Over lower conductor layer 410, lower insulator layer 420 is formed. Lower insulator layer 420 serves to electrically isolate lower conductor layer 410 from the other conductive and the semiconductor layer that are used, for example, to form the thin film transistors. Lower insulator layer 420 can be choosen from a wide variety of materials. Preferred materials for use in lower insulator layer 420 include Silicon oxide, silicon nitride, silicon oxy-nitride (SixOyNz) which are vacuum deposited by methods such as chemical vapor deposition (CVD), including plasma enhanced chemical vapor deposition (PECVD), or the like. Other preferred materials for use as lower insulator layer 420 include spin-on-glass (SOG) materials, Teflon, polyimide or Benzocyclobutene (BCB), which are deposited by either a vacuum-based method or solution-based, such as spin coating (Spin-on) method. The insulating material selected preferably has a low dielectric constant (∈r), preferably lower than 7 and more preferably lower than 3. A list of some useful materials for the lower insulating layer 420 along with the deposition method and typical range of dielectric constants of each material is provided below in table 1. These materials are preferably made to be thick such as at least 500 nm and more preferably greater than 1000 nm. By increasing the thickness of lower insulator layer 420 and selecting a material with a low dielectric constant of these materials, parasitic capacitive coupling between lower conductor layer 410 and the signal lines formed in the first and second conductor layers can be reduced. The lower insulator layer 420 can be made of single layer of these materials or multiple layers of these materials, depending on the film stress and adhesion properties.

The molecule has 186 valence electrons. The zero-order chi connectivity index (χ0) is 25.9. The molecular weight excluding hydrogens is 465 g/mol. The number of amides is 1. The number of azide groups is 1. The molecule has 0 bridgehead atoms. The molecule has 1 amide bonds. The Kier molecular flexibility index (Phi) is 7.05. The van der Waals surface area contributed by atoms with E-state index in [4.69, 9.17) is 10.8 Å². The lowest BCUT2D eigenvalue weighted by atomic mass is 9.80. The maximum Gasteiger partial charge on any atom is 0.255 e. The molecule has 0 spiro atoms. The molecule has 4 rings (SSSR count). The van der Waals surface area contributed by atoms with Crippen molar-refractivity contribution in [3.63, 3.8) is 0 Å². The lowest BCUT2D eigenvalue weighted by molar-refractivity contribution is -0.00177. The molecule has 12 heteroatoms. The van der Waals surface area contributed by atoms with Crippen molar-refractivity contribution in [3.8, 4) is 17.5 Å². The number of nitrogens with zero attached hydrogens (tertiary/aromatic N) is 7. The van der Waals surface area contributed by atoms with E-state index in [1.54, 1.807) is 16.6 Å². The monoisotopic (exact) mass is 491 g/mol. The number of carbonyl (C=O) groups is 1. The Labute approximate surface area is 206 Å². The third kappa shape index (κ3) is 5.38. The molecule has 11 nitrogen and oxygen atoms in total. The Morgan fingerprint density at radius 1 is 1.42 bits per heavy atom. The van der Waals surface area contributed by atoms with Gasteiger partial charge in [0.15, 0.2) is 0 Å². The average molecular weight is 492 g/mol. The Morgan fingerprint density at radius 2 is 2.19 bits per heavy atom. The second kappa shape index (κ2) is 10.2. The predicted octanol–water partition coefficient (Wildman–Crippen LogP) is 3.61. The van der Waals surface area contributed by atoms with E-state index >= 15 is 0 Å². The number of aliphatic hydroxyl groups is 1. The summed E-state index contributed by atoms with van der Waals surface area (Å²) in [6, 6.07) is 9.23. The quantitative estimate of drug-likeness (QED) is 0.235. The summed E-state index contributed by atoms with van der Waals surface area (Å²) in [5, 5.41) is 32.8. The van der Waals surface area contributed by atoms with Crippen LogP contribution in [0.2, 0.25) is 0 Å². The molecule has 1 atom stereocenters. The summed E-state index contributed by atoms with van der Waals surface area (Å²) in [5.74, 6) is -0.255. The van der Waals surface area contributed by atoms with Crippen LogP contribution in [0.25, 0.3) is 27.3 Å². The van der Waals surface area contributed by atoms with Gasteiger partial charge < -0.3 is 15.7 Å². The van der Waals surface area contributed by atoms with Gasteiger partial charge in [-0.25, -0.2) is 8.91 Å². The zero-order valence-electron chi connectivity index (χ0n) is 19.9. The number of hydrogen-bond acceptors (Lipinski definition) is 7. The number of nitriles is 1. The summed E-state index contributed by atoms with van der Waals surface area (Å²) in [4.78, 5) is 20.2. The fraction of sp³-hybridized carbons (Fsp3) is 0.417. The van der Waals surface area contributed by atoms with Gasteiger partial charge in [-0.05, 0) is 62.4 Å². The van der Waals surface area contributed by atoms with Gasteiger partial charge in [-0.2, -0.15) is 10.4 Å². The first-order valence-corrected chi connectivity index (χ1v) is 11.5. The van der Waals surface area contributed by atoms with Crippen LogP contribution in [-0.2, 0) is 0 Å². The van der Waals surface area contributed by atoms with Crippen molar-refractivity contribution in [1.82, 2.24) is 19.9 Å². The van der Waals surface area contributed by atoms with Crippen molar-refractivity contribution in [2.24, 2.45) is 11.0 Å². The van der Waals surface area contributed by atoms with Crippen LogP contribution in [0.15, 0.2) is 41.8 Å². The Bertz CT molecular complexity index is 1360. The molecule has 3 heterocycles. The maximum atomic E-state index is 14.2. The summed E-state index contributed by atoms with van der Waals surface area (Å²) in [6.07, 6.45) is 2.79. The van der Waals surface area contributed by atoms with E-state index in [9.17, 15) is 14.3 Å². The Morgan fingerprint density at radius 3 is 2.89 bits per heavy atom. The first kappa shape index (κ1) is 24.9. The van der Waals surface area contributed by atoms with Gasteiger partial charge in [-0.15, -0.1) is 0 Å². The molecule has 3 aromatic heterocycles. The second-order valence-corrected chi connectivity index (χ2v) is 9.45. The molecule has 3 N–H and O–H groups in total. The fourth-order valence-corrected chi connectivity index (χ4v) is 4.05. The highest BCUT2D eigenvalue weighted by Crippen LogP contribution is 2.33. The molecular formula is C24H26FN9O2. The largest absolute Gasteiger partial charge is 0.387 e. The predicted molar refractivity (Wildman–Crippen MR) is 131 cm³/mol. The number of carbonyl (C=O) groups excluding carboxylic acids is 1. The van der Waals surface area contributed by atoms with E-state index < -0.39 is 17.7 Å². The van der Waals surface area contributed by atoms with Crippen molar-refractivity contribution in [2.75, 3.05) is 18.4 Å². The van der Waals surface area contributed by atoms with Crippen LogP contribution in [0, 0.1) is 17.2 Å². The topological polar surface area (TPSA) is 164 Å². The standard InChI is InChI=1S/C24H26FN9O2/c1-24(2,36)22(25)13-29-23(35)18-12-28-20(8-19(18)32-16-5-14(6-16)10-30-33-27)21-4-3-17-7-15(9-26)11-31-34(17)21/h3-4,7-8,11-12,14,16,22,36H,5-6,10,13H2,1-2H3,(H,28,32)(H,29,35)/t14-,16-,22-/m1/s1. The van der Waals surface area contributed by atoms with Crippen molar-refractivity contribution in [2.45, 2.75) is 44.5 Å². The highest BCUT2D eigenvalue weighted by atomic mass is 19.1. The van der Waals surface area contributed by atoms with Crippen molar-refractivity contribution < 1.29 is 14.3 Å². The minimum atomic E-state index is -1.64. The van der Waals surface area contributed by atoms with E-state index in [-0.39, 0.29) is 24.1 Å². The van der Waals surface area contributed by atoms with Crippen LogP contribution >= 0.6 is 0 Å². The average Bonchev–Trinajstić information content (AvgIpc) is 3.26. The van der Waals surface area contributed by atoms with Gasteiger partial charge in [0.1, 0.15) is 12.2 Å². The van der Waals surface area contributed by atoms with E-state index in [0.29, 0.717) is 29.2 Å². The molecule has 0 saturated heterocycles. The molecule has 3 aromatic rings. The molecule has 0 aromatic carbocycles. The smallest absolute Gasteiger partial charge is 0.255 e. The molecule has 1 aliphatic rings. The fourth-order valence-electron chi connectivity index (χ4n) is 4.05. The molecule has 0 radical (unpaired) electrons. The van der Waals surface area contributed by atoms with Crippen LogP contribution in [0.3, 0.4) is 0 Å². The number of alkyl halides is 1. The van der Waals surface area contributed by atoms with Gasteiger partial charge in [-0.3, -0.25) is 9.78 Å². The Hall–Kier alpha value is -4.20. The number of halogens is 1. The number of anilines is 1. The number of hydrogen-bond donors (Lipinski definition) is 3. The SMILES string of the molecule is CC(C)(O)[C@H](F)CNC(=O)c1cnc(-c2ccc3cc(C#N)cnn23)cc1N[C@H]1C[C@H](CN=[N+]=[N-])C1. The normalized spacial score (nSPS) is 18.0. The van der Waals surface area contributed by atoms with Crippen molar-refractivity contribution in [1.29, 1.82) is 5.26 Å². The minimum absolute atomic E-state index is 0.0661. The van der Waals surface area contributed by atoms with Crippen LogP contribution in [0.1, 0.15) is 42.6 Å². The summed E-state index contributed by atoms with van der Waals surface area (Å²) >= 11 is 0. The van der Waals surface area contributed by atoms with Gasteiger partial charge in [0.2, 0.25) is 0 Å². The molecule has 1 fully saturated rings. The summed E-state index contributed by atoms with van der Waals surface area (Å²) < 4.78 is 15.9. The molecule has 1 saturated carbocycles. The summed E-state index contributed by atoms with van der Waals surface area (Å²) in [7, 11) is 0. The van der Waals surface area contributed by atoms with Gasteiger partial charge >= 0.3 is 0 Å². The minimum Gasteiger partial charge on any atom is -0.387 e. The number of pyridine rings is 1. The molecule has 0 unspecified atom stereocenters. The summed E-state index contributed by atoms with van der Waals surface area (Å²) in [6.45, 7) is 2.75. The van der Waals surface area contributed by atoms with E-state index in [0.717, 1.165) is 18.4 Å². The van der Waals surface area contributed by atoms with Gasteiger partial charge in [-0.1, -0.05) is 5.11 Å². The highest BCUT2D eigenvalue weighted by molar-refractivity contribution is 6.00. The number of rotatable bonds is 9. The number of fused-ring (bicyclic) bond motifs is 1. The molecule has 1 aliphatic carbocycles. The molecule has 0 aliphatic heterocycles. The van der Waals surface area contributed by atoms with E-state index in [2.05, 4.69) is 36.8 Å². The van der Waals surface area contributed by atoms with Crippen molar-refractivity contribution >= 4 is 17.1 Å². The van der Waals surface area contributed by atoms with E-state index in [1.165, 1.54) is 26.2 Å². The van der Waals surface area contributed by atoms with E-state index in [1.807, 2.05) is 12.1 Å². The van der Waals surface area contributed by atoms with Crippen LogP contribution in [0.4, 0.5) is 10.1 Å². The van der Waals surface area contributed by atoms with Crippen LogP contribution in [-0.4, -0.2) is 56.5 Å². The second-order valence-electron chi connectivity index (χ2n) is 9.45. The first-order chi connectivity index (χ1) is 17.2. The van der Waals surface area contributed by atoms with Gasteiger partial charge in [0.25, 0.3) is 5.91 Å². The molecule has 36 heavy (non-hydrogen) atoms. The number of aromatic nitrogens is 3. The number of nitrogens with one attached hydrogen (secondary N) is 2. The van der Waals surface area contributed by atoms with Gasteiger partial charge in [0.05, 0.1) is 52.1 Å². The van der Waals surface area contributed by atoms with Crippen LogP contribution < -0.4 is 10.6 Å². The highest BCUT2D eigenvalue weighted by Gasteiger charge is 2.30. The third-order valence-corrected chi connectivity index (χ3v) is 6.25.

Since a power line is not provided, additional electrical connections need to be provided for some of the circuit components such as power transistor 140 and storage capacitor 130. As can be seen in
Connections between the various layers are made through contact holes.
Electrical connection is also made between storage capacitor 130 and the lower conductor layer 410. This is achieved by electrically connecting first capacitor electrode 133 to the first terminal 144 of the power transistor 140 through contact hole 134. Since first terminal 144 is electrically connected to the lower conductor layer 410 through contact hole 148, electrically connection is thereby also provided to the first capacitor electrode 133.
The circuit established by these connections to the lower conductor layer according to the present invention is further illustrated in the circuit diagram shown in
A preferred fabrication process sequence for constructing the OLED device according to the first embodiment of the present invention will now be described with reference to